Compton, B.W., J.M. Rhymer and M. McCollough. 2002. Habitat selection by wood turtles (Clemmys insculpta): an application of paired logistic regression. Ecology 83: 833-843.

Congdon, J.D., D.W. Tinkle, G.L. Breitenbach and R.C. Van Loben Sels. 1983. Nesting ecology and hatching success in the turtle Emydoidea blandingii. Herpetologica 39:417-429.

Congdon, J.D. 1989. Proximate and evolutionary constraints on energy relationships of reptiles. Physiological Zoology 62:356-373.

[COSEWIC] Committee on the Status of Endangered Wildlife in Canada. 2007. COSEWIC assessment and update status report on the Wood Turtle (Glyptemys insculpta) in Canada.

[COSEWIC’s Assessment Process and Criteria.] Committee on the Status of Endangered Wildlife in Canada. 2010.

Coulombe, M. 2007. The Reproductive Ecology of the Wood Turtle (Glyptemys insculpta) at the North-Eastern Limit of its Range. B.Sc. Honours thesis. Department of Biology, St. Francis Xavier University, Antigonish, Nova Scotia.

Crowley, J.F. 2006. Are Ontario Reptiles on the Road to Extinction? Anthropogenic Disturbance and Reptile Distributions Within Ontario. M.Sc. thesis, University of Guelph.

Crowley, J.F. 2013-2014. Pers. comm. Ontario Ministry of Natural Resources, Species at Risk Branch.

Dubois, Y. 2014. Pers. comm. Ministère des Forêts, de la Faune et des Parcs du Québec, Direction des maladies de la faune et de la biodiversité.

Dubois, Y., G. Blouin-Demers, B. Shipley and D. Thomas. 2009. Thermoregulation and habitat selection in wood turtles (Glyptemys insculpta): chasing the sun slowly. Journal of Animal Ecology 78:1023-1032.

Elderkin, M. pers. comm. 2013. Nova Scotia Department of Natural Resources – Wildlife Division.

Ernst, C.H. 2001. An overview of the North American turtle genus Clemmys Ritgen, 1828. Chelonian Conservation and Biology 4:211-216.

Ewert, M.A. and C.E. Nelson. 1991. Sex determination in turtles: diverse patterns and some possible adaptive values. Copeia 1991: 50-69.

Fridgen, C., L. Finnegan, L., Reaume, C., Cebek, J., Trottier, J. and P.J. Wilson. 2012. Conservation Genetics of Wood Turtle (Glyptemys insculpta) Populations in Ontario, Canada.

Garber, S.D. and J. Burger. 1995. A 20-yr study documenting the relationship between turtle decline and human recreation. Ecological Applications 5(4):1151-1162.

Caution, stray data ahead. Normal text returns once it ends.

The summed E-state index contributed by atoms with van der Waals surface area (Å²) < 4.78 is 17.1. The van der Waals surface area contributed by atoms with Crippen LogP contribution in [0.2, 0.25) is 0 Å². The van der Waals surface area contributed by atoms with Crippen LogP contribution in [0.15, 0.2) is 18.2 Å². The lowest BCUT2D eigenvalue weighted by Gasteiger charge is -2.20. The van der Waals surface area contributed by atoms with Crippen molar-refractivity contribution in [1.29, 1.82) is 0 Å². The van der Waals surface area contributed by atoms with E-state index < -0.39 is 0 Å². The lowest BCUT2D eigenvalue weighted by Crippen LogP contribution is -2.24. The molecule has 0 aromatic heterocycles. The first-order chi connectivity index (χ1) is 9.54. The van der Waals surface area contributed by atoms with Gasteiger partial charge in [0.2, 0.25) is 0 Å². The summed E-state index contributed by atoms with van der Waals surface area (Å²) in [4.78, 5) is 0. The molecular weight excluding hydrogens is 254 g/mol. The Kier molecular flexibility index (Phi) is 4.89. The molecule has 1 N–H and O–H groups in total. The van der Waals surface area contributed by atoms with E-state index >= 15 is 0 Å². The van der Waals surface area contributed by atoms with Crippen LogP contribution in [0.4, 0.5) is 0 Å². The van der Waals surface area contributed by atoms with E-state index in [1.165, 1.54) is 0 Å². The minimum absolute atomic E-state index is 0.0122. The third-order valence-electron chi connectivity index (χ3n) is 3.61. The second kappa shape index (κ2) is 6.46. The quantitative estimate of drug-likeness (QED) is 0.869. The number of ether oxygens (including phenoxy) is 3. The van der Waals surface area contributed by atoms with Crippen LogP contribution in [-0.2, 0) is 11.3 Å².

Giguère, S., M.-J. Côté and C. Daigle. 2011. Atlas des habitats potentiels de la tortue des bois (Glyptemys insculpta) au Québec. Environnement Canada, Service canadien de la faune – Région du Québec; ministère du Développement durable, de l’Environnement et des Parcs – Direction du patrimoine écologique et des parcs; ministère des Ressources naturelles et de la Faune – Direction de l’expertise sur la faune et ses habitats, Québec. Unpublished report. 21 pp. + 66 maps.

Government of Canada. 2009. Species at Risk Act Policies, Overarching Framework [Draft]. Species at Risk Act Policy and Guideline Series. Ottawa (ON): Environment Canada. 38 pp.

Greaves, W.F. 2007. A Cold and Harsh Environment: Demography and Spatial Ecology of a Northern Population of Wood Turtles (Glyptemys insculpta). Master of Science thesis, Laurentian University, Sudbury (ON). 176 pp.

Greaves, W.F. and J.D. Litzgus. 2008. Chemical, thermal, and physical properties of sites selected for overwintering by northern wood turtles (Glyptemys insculpta). Canadian Journal of Zoology 86:659-667.

Gregory, P.T. 1982. Reptilian hibernation. In C. Gans, F.H. Pough (eds), Biology of the Reptilia. Academic Press, NY.

Harding, J.H. and T.J. Bloomer. 1979. The wood turtle, Clemmys insculpta ... a natural history. Herpetological Bulletin of the New York Herpetological Society 15:9-26.

Horne, B.D., R.J. Brauman, M.J.C. Moore and R.A. Seigel. 2003. Reproductive and nesting ecology of the yellow-blotched map turtle, Graptemys flavimaculata: Implications for conservation and management. Copeia 4:729-738.

Iverson, J.B., C.P. Balgooyen, K.K. Byrd and K.K. Lyddan. 1993. Latitudinal variation in egg and clutch size in turtles. Canadian Journal of Zoology 71:2448-2461.

Jones, M.T., L.L. Willey, T.S.B. Akre, C. Castellano and P.R. Sievert. 2013. Draft Coordinated Monitoring Strategy for Wood Turtles (Glyptemys insculpta) in the Northeastern United States. Massachusetts Cooperative Fish and Wildlife Research Unit, Northeast Wood Turtle Working Group, Amherst, MA, 16 pp.

Kaufmann, J.H. 1992. Habitat use by wood turtles in central Pennsylvania. Journal of Herpetology 26: 315-321.

Lesbarrères, D., S.L. Ashpole, C.A. Bishop, G. Blouin-Demers, R.J. Brooks, P. Echaubard, P. Govindarajulu, D.M. Green, S.J. Hecnar, T. Herman, J. Houlahan, J.D. Litzgus, M.J. Mazerolle, C.A. Paszkowski, P. Rutherford, D.M. Schock, K.B. Storey and S.C. Lougheed. 2014. Conservation of herpetofauna in northern landscapes: Threats and challenges from a Canadian perspective. Biological Conservation 170:48-55.

MacGregor, M.K. and M.F. Elderkin. 2003. Protecting and Conserving Wood Turtles: A Stewardship Plan for Nova Scotia. Nova Scotia Department of Natural Resources, Wildlife Division, Biodiversity Program. 23 pp.